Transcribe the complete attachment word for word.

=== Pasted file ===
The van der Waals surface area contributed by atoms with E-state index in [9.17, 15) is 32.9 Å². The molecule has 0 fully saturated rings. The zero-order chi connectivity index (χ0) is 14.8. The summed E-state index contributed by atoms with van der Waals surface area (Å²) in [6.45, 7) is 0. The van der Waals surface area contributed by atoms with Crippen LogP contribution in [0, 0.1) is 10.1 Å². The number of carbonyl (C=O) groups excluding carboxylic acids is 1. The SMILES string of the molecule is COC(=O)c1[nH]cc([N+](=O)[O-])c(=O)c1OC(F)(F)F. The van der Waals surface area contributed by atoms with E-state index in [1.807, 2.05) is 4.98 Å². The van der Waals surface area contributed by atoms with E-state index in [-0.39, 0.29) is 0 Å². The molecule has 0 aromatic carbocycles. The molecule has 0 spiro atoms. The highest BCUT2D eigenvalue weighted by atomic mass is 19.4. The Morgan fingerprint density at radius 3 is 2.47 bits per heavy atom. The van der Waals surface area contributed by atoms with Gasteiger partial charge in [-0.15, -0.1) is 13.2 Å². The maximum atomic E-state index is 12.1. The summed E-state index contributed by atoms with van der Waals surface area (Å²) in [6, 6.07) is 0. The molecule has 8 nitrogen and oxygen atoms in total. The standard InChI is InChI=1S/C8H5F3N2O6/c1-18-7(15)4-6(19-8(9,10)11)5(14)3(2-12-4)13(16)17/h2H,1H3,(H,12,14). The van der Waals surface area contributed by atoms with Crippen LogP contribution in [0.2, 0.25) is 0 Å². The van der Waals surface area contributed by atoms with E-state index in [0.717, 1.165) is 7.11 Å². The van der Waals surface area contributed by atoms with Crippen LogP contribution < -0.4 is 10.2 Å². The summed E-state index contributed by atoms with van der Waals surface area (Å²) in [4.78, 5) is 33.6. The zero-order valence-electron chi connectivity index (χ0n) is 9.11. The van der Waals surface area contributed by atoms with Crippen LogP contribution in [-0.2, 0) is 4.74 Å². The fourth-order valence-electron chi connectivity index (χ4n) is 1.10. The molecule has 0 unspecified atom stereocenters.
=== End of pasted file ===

The van der Waals surface area contributed by atoms with E-state index in [9.17, 15) is 32.9 Å². The molecule has 0 fully saturated rings. The zero-order chi connectivity index (χ0) is 14.8. The summed E-state index contributed by atoms with van der Waals surface area (Å²) in [6.45, 7) is 0. The van der Waals surface area contributed by atoms with Crippen LogP contribution in [0, 0.1) is 10.1 Å². The number of carbonyl (C=O) groups excluding carboxylic acids is 1. The SMILES string of the molecule is COC(=O)c1[nH]cc([N+](=O)[O-])c(=O)c1OC(F)(F)F. The van der Waals surface area contributed by atoms with E-state index in [1.807, 2.05) is 4.98 Å². The van der Waals surface area contributed by atoms with E-state index in [-0.39, 0.29) is 0 Å². The molecule has 0 aromatic carbocycles. The molecule has 0 spiro atoms. The highest BCUT2D eigenvalue weighted by atomic mass is 19.4. The Morgan fingerprint density at radius 3 is 2.47 bits per heavy atom. The van der Waals surface area contributed by atoms with Gasteiger partial charge in [-0.15, -0.1) is 13.2 Å². The maximum atomic E-state index is 12.1. The summed E-state index contributed by atoms with van der Waals surface area (Å²) in [6, 6.07) is 0. The molecule has 8 nitrogen and oxygen atoms in total. The standard InChI is InChI=1S/C8H5F3N2O6/c1-18-7(15)4-6(19-8(9,10)11)5(14)3(2-12-4)13(16)17/h2H,1H3,(H,12,14). The van der Waals surface area contributed by atoms with Crippen LogP contribution in [0.2, 0.25) is 0 Å². The van der Waals surface area contributed by atoms with E-state index in [0.717, 1.165) is 7.11 Å². The van der Waals surface area contributed by atoms with Crippen LogP contribution < -0.4 is 10.2 Å². The summed E-state index contributed by atoms with van der Waals surface area (Å²) in [4.78, 5) is 33.6. The zero-order valence-electron chi connectivity index (χ0n) is 9.11. The van der Waals surface area contributed by atoms with Crippen LogP contribution in [-0.2, 0) is 4.74 Å². The fourth-order valence-electron chi connectivity index (χ4n) is 1.10. The molecule has 0 unspecified atom stereocenters.